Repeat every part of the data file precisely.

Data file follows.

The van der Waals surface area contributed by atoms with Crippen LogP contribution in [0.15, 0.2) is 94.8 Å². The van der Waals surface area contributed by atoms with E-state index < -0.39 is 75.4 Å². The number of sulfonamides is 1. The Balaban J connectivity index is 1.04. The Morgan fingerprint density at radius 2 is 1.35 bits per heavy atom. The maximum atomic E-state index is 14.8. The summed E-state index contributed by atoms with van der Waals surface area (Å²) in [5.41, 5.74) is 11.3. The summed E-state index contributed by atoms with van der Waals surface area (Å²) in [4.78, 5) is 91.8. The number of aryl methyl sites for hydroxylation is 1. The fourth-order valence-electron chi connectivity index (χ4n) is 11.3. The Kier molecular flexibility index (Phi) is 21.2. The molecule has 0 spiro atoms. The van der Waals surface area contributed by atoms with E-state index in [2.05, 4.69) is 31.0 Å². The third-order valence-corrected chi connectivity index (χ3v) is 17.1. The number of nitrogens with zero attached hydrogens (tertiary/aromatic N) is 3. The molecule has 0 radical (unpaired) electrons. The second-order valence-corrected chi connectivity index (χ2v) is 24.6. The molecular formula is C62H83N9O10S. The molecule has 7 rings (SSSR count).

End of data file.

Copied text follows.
The van der Waals surface area contributed by atoms with Crippen LogP contribution in [0.15, 0.2) is 94.8 Å². The van der Waals surface area contributed by atoms with E-state index < -0.39 is 75.4 Å². The number of sulfonamides is 1. The Balaban J connectivity index is 1.04. The Morgan fingerprint density at radius 2 is 1.35 bits per heavy atom. The maximum atomic E-state index is 14.8. The summed E-state index contributed by atoms with van der Waals surface area (Å²) in [5.41, 5.74) is 11.3. The summed E-state index contributed by atoms with van der Waals surface area (Å²) in [4.78, 5) is 91.8. The number of aryl methyl sites for hydroxylation is 1. The fourth-order valence-electron chi connectivity index (χ4n) is 11.3. The Kier molecular flexibility index (Phi) is 21.2. The molecule has 0 spiro atoms. The van der Waals surface area contributed by atoms with E-state index in [2.05, 4.69) is 31.0 Å². The third-order valence-corrected chi connectivity index (χ3v) is 17.1. The number of nitrogens with zero attached hydrogens (tertiary/aromatic N) is 3. The molecule has 0 radical (unpaired) electrons. The second-order valence-corrected chi connectivity index (χ2v) is 24.6. The molecular formula is C62H83N9O10S. The molecule has 7 rings (SSSR count).